I live in a house off of Roberts Road in St Johns county. My property backs up to a retention pond. There is a 12 foot section of land between my back property line to the pond. This is defined as limited common area in our covenants. We had to agree to cut the grass and any bushes on the limited common area and keep the waterline (beach) clean. On each side of my house there is a swale. It is between my property and both of my neighbors. The swale is sloped down to the pond. The limited common area had eroded from my back property line down to the pond. My HOA has told me that I am responsible for repairing the erosion. Now, the covents say that swales that are not on a property owners lot are part of the Surface Water Storm Water Management System. That is what has eroded in the limited common area. The convents also state that the HOA is responsible for the operation, maintenance and repair of the Surface Water Storm Water Management System. Should I have to pay to have the eroded hill replaced.

    Thank you.

    Walt Kozloski

    Leave a reply
  11. Frank Cairo
    Saturday, October 13, 2012

    Just purchased a condo and put my items in a spare storage locker which was the only one available. Upon return the lock was removed and contents taken. What is the procedure for taking items by the HMO?

    Leave a reply
  12. Bill
    Tuesday, January 22, 2013

    I see this blog is old but I will check to see if anybody is still monitoring…
    Our business entered into an agreement with a condo owner. Our agreement was to replace the existing heating and air conditioning system. The blower is located in the owners unit, the condensing unit is located on the roof. (commom area) on the roof there are existing unit supports which do not meet current building codes.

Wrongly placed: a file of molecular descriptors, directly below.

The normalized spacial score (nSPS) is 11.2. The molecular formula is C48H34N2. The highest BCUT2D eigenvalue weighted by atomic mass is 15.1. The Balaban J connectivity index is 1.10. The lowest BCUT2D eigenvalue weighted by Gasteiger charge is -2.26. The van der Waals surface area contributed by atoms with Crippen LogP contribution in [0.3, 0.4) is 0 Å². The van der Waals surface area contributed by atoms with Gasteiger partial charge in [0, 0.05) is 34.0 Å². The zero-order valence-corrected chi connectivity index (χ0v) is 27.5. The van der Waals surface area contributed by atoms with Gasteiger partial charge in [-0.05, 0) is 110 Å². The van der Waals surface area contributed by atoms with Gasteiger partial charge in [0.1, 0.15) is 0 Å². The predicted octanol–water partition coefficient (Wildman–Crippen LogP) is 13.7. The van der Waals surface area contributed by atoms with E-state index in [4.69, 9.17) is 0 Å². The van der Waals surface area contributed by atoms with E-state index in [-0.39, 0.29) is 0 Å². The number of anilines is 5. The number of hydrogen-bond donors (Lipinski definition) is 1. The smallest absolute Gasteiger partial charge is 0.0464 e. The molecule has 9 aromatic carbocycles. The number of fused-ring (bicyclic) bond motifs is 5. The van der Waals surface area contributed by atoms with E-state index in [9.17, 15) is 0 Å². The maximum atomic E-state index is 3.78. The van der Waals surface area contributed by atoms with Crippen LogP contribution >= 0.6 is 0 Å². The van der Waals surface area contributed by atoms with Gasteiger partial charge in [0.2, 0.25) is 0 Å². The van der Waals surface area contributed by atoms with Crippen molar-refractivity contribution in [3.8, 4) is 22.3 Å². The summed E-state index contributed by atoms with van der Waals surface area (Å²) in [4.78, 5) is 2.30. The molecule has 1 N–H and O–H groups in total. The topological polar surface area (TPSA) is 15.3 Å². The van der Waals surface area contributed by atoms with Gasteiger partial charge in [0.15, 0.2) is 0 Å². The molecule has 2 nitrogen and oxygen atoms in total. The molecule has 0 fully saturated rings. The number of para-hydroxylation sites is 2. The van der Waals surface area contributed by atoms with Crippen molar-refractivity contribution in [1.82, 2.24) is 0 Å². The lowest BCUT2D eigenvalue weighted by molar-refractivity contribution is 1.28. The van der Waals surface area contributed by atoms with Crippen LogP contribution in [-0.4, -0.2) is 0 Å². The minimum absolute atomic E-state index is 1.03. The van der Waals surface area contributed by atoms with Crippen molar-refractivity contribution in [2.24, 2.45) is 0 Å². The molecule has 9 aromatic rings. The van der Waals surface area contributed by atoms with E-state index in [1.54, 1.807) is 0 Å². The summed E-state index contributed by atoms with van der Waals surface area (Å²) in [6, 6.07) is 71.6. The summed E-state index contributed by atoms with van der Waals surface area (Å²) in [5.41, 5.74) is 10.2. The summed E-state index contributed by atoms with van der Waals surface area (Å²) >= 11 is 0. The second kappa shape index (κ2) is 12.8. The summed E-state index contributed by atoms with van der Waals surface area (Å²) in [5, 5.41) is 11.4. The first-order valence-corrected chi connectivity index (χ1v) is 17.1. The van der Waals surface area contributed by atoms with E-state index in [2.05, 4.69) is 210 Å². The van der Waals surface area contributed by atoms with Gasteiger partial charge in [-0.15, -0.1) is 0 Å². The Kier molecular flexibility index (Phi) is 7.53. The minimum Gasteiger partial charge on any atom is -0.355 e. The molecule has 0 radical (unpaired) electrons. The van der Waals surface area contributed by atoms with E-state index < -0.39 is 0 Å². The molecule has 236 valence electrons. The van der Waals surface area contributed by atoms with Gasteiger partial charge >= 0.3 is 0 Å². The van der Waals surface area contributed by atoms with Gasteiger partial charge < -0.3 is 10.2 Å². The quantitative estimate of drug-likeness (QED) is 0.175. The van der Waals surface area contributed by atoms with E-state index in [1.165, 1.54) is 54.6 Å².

Here is our delima… We do not have an agreement to modify a roof, it is outside of our license to preform this type of work and for liabilty purposes should require a state licensed engineer.
    Question:
    Should the Florida COA be responsible for the replacement and maintenance of their common area roof curbs which do not allow myself or other a/c contractors to preform their jobs to current building codes…
    We as well as other contractors now have a gun to our heads to comply to modify a roof we have no premission from the COA to modify and also compromise any warranty the COA may have with their roofer.

    Leave a reply
  13. domestic heating oil
    Friday, October 18, 2013

    I am extremely impressed together with your writing talents and also with the structure on your weblog. Is that this a paid topic or did you modify it yourself? Either way stay up the nice high quality writing, it’s rare to peer a great weblog like this one these days..

    Leave a reply
  14. Rose
    Monday, July 7, 2014

    Good example here of what I’m encountering although in different State. Common Areas are surrounded by Limited Common Area and therefore inaccessible to Owners wanting to access the blockaded Common Area. This wasn’t a problem until one Owner decided to barricade access and threatened any owner who dared trespass. Bad planning by the Developer who designed and filed this as the Master Deed we all legally now must comply . At the same time the HOA has to supply insurance and maintenance.

    Leave a reply

Leave a Comment

← Prev Step

Thanks for contacting us. We'll get back to you as soon as we can.

Please provide a valid name, email, and question.

Powered by LivelyChat
  • You're chatting with
    Admin

Powered by LivelyChat Delete History
Copyright ©2014 Gulfshore Property Mgmt. All Rights Reserved.